A police officer has been granted bail after what a lawyer labelled a "harrowing" experience behind bars, where other inmates called him a "f---ing pig".
"We know you are a cop," prisoners are said to have yelled at Daniel Robert David Jones, 30, while he was remanded in Canberra's jail.
The now-suspended Australian Federal Police protective services officer was granted bail in the ACT Magistrates Court on Monday.
Jones has pleaded not guilty to intentionally making a false statement in a statutory declaration and giving false or misleading information in relation to an application.
Details of the alleged offending have not been revealed, but the court previously heard Jones was accused of providing false and misleading information relating to a statutory declaration in his capacity as a police officer.
Jones has partly admitted to breaching one of his bail conditions, namely not being within 100 metres of a particular witness in his ongoing case.
Defence lawyer Peter Woodhouse said Jones had driven past the woman's house and "tooted" his horn on multiple occasions.
"There's no allegation that Mr Jones attempted to persuade her to change her evidence or interfere with the investigation in any way," Mr Woodhouse told the court.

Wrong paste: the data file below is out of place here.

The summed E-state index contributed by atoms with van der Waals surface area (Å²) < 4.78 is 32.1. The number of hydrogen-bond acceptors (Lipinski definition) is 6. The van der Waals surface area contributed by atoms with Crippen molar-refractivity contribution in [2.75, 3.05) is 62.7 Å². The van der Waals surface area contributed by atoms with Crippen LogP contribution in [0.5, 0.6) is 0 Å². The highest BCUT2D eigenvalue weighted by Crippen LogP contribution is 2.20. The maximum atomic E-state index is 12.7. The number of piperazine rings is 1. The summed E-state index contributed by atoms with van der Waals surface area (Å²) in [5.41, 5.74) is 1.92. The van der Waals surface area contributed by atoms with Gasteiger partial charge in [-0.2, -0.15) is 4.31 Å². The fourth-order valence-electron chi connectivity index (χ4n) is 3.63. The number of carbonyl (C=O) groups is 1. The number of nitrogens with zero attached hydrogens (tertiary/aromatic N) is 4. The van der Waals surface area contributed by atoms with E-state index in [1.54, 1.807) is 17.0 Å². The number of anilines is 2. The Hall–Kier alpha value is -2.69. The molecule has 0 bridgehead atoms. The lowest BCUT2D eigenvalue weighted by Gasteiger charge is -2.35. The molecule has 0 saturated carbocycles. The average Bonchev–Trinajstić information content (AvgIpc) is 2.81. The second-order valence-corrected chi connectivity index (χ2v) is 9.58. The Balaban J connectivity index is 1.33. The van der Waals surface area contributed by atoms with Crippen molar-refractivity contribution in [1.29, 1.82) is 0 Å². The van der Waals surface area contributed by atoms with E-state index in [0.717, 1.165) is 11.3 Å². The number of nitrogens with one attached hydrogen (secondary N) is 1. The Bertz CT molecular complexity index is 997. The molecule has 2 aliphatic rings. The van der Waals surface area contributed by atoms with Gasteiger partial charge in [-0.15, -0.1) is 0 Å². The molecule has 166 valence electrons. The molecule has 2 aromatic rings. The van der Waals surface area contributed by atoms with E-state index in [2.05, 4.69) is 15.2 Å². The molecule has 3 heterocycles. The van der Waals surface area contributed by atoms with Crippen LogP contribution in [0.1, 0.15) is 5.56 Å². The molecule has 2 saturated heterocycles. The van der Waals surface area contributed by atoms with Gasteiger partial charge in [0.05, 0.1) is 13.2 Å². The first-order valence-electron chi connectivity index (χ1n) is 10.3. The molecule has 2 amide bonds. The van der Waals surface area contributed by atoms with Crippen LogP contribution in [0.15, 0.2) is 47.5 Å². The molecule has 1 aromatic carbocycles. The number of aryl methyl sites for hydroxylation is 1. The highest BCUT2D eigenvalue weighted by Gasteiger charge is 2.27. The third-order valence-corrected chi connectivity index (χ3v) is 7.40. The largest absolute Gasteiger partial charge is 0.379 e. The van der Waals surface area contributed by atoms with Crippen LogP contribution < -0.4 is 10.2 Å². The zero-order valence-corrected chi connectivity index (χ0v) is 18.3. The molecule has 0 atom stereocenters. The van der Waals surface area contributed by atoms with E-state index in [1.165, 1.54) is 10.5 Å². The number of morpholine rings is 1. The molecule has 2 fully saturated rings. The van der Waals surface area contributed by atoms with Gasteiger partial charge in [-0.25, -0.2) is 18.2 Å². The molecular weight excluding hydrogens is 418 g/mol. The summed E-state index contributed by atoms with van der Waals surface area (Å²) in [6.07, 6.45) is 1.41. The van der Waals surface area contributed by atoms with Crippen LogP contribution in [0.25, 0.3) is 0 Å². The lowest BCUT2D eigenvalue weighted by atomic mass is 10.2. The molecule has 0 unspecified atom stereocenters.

"It's stupid on Mr Jones' part ... he shouldn't have tooted the horn when he saw her."
Mr Woodhouse said Jones had spent three-and-a-half weeks in custody which had been a "harrowing experience".
The court heard the police officer was housed in the crisis support unit, usually reserved for inmates who were a danger to themselves.
Jones was, instead, kept in segregation "for his own safety", Mr Woodhouse said.
The defence lawyer told the court that during Jones' brief interactions with other inmates he had been yelled at, called "a f---ing pig" and told "we know you are a cop".
Mr Woodhouse said his client had access to a small outside area, covered in mesh, but it "overwhelmingly smells like garbage" and "the smell is so bad you can't go out there".
A prosecutor opposed bail saying there was a likelihood of Jones attempting to contact the witness, or committing a crime.
"[The beeping of the horn] on one view may be an innocent gesture, in another view it may be intimidatory," the lawyer said.
Ultimately, magistrate Glenn Theakston granted Jones bail.
The case is set to return to court next month.